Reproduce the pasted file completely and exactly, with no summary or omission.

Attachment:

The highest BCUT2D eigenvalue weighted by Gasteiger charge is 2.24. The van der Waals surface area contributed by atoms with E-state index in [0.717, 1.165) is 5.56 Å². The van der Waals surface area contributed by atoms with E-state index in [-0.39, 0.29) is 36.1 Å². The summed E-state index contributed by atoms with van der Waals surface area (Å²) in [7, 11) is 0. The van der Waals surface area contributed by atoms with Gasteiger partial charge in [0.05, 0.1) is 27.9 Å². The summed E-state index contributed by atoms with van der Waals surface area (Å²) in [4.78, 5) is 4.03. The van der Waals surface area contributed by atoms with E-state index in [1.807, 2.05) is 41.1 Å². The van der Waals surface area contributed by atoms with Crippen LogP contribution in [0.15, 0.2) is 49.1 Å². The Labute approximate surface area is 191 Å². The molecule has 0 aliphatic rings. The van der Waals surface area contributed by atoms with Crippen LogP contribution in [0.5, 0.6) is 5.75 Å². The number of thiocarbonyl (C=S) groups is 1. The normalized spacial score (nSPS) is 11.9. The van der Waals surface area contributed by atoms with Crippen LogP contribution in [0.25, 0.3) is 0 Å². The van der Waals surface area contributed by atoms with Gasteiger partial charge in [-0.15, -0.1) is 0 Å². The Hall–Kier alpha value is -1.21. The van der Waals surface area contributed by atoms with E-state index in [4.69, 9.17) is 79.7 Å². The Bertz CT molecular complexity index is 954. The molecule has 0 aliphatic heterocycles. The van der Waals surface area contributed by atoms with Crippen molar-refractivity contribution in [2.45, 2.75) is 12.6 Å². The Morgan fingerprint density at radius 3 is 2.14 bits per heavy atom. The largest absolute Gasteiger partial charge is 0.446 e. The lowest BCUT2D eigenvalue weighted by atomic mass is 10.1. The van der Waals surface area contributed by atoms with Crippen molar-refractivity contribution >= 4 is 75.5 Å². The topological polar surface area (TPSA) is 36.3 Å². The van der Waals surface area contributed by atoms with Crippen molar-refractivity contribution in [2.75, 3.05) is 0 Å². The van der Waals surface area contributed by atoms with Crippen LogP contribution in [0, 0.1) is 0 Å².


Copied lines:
The highest BCUT2D eigenvalue weighted by Gasteiger charge is 2.24. The van der Waals surface area contributed by atoms with E-state index in [0.717, 1.165) is 5.56 Å². The van der Waals surface area contributed by atoms with E-state index in [-0.39, 0.29) is 36.1 Å². The summed E-state index contributed by atoms with van der Waals surface area (Å²) in [7, 11) is 0. The van der Waals surface area contributed by atoms with Gasteiger partial charge in [0.05, 0.1) is 27.9 Å². The summed E-state index contributed by atoms with van der Waals surface area (Å²) in [4.78, 5) is 4.03. The van der Waals surface area contributed by atoms with E-state index in [1.807, 2.05) is 41.1 Å². The van der Waals surface area contributed by atoms with Crippen LogP contribution in [0.15, 0.2) is 49.1 Å². The Labute approximate surface area is 191 Å². The molecule has 0 aliphatic rings. The van der Waals surface area contributed by atoms with Crippen LogP contribution in [0.5, 0.6) is 5.75 Å². The number of thiocarbonyl (C=S) groups is 1. The normalized spacial score (nSPS) is 11.9. The van der Waals surface area contributed by atoms with Crippen LogP contribution in [0.25, 0.3) is 0 Å². The van der Waals surface area contributed by atoms with Gasteiger partial charge in [-0.15, -0.1) is 0 Å². The Hall–Kier alpha value is -1.21. The van der Waals surface area contributed by atoms with E-state index in [4.69, 9.17) is 79.7 Å². The Bertz CT molecular complexity index is 954. The molecule has 0 aliphatic heterocycles. The van der Waals surface area contributed by atoms with Crippen molar-refractivity contribution in [2.45, 2.75) is 12.6 Å². The Morgan fingerprint density at radius 3 is 2.14 bits per heavy atom. The largest absolute Gasteiger partial charge is 0.446 e. The lowest BCUT2D eigenvalue weighted by atomic mass is 10.1. The van der Waals surface area contributed by atoms with Crippen molar-refractivity contribution >= 4 is 75.5 Å². The topological polar surface area (TPSA) is 36.3 Å². The van der Waals surface area contributed by atoms with Crippen molar-refractivity contribution in [2.75, 3.05) is 0 Å². The van der Waals surface area contributed by atoms with Crippen LogP contribution in [0, 0.1) is 0 Å².